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360 Dolly Shots (Interrogation Scene)


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#1 Lucas Arreguin

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Posted 16 December 2008 - 05:46 PM

I'm shooting a 16mm film and we have an interrogation scene where we re doing a 360 dolly shot. There are two agents and a man that gets questioned and hit. The dolly will be circling the agents and the victim the entire scene. I'm looking for films to watch that will help me recreate this scene. If anybody has any suggestions please let me know. Thank you.
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#2 David Mullen ASC

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Posted 16 December 2008 - 05:50 PM

I'm shooting a 16mm film and we have an interrogation scene where we re doing a 360 dolly shot. There are two agents and a man that gets questioned and hit. The dolly will be circling the agents and the victim the entire scene. I'm looking for films to watch that will help me recreate this scene. If anybody has any suggestions please let me know. Thank you.


Unless your parents were named Mr. & Mrs. Luke and they gave you the name "Cool Hand"... I'm going to take a guess that this is not your real name. Please go to My Controls and edit your Display Name into a real first and last name as per the forum rules, thanks.

There are many movies with 360 degree shots -- I believe a restaurant scene near the end of "Hannah and Her Sisters" has one you may want to take a look at.
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#3 Warwick Hempleman

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Posted 17 December 2008 - 03:19 AM

You could also look at just about anything Michael Ballhaus shot, 360 moves are practically his trademark.
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#4 Bob Hayes

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Posted 18 December 2008 - 08:52 AM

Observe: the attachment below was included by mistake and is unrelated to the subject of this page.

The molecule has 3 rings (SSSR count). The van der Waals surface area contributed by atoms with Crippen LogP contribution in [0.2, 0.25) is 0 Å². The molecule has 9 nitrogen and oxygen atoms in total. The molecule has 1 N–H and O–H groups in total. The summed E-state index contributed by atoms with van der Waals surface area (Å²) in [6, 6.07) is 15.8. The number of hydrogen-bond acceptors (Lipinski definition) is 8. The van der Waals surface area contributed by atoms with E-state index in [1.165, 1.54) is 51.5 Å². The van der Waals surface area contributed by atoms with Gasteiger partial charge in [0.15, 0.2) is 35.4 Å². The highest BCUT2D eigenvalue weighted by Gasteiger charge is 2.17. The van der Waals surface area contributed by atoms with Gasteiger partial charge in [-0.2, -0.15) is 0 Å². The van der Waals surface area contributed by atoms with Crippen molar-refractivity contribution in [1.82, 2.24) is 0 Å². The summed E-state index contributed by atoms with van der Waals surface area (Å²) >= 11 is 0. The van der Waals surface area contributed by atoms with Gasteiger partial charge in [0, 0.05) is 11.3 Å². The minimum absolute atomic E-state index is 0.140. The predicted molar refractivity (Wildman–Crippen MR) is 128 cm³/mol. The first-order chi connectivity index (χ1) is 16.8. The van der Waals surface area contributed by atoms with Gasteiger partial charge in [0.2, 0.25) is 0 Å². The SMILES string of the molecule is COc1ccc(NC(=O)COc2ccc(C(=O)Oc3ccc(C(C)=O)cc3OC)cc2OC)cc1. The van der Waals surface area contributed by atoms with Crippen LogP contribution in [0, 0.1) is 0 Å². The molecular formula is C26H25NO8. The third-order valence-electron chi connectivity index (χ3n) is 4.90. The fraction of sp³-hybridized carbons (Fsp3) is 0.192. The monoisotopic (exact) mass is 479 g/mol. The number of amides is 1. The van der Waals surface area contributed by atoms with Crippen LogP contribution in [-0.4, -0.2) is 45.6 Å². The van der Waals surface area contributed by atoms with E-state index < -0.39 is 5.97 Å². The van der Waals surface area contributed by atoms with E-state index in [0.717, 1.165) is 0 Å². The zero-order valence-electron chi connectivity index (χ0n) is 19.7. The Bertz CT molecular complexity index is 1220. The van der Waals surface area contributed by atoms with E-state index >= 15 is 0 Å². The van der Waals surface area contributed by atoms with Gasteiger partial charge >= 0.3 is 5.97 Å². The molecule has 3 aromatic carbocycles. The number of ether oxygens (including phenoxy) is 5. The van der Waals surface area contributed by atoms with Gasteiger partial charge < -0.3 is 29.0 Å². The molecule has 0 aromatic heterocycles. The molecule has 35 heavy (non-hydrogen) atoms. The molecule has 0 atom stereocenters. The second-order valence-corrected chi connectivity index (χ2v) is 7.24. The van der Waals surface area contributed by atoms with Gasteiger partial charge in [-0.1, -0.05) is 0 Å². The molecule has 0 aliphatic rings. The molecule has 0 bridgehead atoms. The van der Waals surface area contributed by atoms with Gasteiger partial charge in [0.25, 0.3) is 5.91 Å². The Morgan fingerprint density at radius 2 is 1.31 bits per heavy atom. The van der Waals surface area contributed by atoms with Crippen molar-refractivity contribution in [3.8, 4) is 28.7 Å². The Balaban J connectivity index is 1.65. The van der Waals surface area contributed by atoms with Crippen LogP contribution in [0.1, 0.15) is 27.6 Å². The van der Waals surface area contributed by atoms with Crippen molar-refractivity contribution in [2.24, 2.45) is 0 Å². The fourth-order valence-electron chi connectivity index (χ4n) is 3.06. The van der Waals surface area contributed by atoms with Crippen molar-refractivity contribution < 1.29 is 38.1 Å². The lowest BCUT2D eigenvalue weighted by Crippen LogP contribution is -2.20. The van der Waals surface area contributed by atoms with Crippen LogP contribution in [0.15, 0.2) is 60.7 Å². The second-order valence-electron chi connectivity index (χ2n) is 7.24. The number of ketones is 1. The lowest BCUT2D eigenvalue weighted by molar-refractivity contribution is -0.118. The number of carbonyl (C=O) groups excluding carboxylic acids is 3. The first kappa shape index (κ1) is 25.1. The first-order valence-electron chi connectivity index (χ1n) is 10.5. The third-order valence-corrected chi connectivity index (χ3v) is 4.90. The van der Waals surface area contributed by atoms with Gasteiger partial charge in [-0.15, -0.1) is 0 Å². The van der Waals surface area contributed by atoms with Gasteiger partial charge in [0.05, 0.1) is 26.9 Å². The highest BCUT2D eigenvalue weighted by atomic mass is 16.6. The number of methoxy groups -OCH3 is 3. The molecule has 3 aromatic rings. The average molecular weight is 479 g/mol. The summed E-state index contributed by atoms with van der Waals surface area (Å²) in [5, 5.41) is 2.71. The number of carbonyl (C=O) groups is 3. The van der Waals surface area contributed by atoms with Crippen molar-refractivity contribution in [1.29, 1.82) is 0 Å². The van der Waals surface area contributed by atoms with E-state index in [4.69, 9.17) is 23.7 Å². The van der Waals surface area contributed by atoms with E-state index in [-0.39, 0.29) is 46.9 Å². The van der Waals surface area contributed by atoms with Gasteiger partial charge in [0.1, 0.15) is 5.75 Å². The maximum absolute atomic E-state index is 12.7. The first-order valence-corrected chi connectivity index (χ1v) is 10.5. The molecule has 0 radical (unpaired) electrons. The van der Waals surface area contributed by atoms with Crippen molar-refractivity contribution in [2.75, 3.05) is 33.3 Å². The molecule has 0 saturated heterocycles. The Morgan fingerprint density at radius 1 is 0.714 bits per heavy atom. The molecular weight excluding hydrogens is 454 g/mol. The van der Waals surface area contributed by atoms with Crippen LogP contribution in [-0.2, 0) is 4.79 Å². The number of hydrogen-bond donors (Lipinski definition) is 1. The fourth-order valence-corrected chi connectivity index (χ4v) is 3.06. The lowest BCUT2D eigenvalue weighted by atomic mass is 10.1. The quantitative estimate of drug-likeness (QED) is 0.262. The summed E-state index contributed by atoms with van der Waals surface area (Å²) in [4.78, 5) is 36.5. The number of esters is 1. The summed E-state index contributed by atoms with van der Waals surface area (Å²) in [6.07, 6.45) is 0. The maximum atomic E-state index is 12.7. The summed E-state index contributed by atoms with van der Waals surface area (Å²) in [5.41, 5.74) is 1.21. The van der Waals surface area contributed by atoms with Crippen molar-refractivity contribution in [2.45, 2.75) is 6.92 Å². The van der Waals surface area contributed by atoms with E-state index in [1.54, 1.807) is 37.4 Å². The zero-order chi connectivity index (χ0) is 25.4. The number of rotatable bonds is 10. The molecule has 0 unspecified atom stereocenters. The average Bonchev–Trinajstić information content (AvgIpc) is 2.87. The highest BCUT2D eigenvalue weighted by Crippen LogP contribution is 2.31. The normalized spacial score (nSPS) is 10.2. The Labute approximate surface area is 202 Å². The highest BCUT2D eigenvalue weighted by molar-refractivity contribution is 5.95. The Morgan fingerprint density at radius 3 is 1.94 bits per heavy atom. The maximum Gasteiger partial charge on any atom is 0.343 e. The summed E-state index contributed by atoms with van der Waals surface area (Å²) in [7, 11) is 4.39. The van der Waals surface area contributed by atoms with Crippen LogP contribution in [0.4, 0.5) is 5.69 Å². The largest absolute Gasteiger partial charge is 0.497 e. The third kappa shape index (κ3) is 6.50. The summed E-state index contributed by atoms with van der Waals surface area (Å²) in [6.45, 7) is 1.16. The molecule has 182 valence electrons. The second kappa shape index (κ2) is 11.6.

There are several ways to approach the 360 style of dialog. Screen direction always gets screwed up and it is really tough to get key dialog on camera. There are several tricks a use. I will put two cameras on the dolly. Maybe 20 degrees apart. They are close enough together so that they don?t get in each others shots. But the timing is off enough to insure you get correct6 screen direction and key lines. With single camera I try to change the start mark of the dolly for every take so you have a variety of footage. Changing the direction of the camera can also give you the variety you need. You can also take key dialog lines and repeat them to ensure they are caught on camera. Because screen direction is becoming less and less important these days you can if you desire to just ignore it.
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#5 Mike Washlesky

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Posted 18 December 2008 - 12:06 PM

I'm shooting a 16mm film and we have an interrogation scene where we re doing a 360 dolly shot. There are two agents and a man that gets questioned and hit. The dolly will be circling the agents and the victim the entire scene. I'm looking for films to watch that will help me recreate this scene. If anybody has any suggestions please let me know. Thank you.



There's also that rooftop scene from "The Departed" you might want to view.
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#6 Ira Ratner

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Posted 18 December 2008 - 11:03 PM

If this is technically going to be a problem for you, I would suggest just thinking about another way to emote the same action/tension.

I bet you can come up with a much better way than just spinning the camera 360 around the scene.

That's a style you're just copying, and I KNOW you can do better.
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#7 Evan Andrew John Prosofsky

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Posted 27 December 2008 - 02:55 PM

Hi!

I am somewhat shocked no one has mentioned Wally Pfister's beautiful photography in 'The Dark Knight'. There must four or five times the camera does full 360 stuff around the talent. Maybe a little bit too cheesy and unnecessary, but they do add a certain dramatic element and really give those scenes a punch. Check them out!
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